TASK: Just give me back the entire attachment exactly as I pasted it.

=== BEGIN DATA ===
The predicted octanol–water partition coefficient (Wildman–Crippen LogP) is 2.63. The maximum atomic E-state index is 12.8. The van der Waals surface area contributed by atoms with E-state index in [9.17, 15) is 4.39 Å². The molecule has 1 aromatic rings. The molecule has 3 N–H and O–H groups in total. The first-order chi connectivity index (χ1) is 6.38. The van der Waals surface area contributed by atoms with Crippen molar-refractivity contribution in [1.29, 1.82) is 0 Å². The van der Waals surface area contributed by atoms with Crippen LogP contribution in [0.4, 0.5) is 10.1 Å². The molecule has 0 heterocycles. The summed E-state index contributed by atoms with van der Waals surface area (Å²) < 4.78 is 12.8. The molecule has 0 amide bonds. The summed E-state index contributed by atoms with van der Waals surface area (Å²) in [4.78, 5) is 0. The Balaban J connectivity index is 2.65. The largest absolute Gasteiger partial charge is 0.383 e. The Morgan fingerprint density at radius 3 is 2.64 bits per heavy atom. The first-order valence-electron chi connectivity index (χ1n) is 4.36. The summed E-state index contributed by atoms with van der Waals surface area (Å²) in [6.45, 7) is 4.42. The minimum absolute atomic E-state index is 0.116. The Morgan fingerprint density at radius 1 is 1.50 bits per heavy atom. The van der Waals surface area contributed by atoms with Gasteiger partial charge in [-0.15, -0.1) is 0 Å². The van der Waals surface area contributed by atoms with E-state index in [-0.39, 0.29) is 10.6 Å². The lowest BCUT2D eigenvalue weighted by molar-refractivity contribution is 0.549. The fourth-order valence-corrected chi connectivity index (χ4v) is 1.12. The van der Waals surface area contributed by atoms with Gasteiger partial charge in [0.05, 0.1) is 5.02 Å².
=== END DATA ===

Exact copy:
The predicted octanol–water partition coefficient (Wildman–Crippen LogP) is 2.63. The maximum atomic E-state index is 12.8. The van der Waals surface area contributed by atoms with E-state index in [9.17, 15) is 4.39 Å². The molecule has 1 aromatic rings. The molecule has 3 N–H and O–H groups in total. The first-order chi connectivity index (χ1) is 6.38. The van der Waals surface area contributed by atoms with Crippen molar-refractivity contribution in [1.29, 1.82) is 0 Å². The van der Waals surface area contributed by atoms with Crippen LogP contribution in [0.4, 0.5) is 10.1 Å². The molecule has 0 heterocycles. The summed E-state index contributed by atoms with van der Waals surface area (Å²) < 4.78 is 12.8. The molecule has 0 amide bonds. The summed E-state index contributed by atoms with van der Waals surface area (Å²) in [4.78, 5) is 0. The Balaban J connectivity index is 2.65. The largest absolute Gasteiger partial charge is 0.383 e. The Morgan fingerprint density at radius 3 is 2.64 bits per heavy atom. The first-order valence-electron chi connectivity index (χ1n) is 4.36. The summed E-state index contributed by atoms with van der Waals surface area (Å²) in [6.45, 7) is 4.42. The minimum absolute atomic E-state index is 0.116. The Morgan fingerprint density at radius 1 is 1.50 bits per heavy atom. The van der Waals surface area contributed by atoms with Gasteiger partial charge in [-0.15, -0.1) is 0 Å². The van der Waals surface area contributed by atoms with E-state index in [-0.39, 0.29) is 10.6 Å². The lowest BCUT2D eigenvalue weighted by molar-refractivity contribution is 0.549. The fourth-order valence-corrected chi connectivity index (χ4v) is 1.12. The van der Waals surface area contributed by atoms with Gasteiger partial charge in [0.05, 0.1) is 5.02 Å².